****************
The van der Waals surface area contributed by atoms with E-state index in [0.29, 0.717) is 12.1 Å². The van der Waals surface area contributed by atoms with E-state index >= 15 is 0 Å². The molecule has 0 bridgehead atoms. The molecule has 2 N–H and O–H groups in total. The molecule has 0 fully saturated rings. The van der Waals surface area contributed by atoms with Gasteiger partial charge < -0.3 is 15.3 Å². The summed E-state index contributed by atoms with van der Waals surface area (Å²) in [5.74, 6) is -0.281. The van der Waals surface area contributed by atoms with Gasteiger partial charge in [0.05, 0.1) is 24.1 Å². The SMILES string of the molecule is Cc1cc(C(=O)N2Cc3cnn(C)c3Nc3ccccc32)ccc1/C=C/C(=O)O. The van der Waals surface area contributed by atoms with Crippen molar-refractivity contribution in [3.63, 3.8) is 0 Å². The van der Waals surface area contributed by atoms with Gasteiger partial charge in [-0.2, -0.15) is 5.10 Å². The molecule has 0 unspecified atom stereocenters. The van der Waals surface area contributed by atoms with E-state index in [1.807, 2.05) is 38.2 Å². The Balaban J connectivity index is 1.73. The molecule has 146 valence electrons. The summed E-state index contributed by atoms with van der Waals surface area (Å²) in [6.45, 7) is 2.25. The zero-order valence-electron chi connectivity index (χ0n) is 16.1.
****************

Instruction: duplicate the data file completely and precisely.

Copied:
The van der Waals surface area contributed by atoms with E-state index in [0.29, 0.717) is 12.1 Å². The van der Waals surface area contributed by atoms with E-state index >= 15 is 0 Å². The molecule has 0 bridgehead atoms. The molecule has 2 N–H and O–H groups in total. The molecule has 0 fully saturated rings. The van der Waals surface area contributed by atoms with Gasteiger partial charge < -0.3 is 15.3 Å². The summed E-state index contributed by atoms with van der Waals surface area (Å²) in [5.74, 6) is -0.281. The van der Waals surface area contributed by atoms with Gasteiger partial charge in [0.05, 0.1) is 24.1 Å². The SMILES string of the molecule is Cc1cc(C(=O)N2Cc3cnn(C)c3Nc3ccccc32)ccc1/C=C/C(=O)O. The van der Waals surface area contributed by atoms with Crippen molar-refractivity contribution in [3.63, 3.8) is 0 Å². The van der Waals surface area contributed by atoms with Gasteiger partial charge in [-0.2, -0.15) is 5.10 Å². The molecule has 0 unspecified atom stereocenters. The van der Waals surface area contributed by atoms with E-state index in [1.807, 2.05) is 38.2 Å². The Balaban J connectivity index is 1.73. The molecule has 146 valence electrons. The summed E-state index contributed by atoms with van der Waals surface area (Å²) in [6.45, 7) is 2.25. The zero-order valence-electron chi connectivity index (χ0n) is 16.1.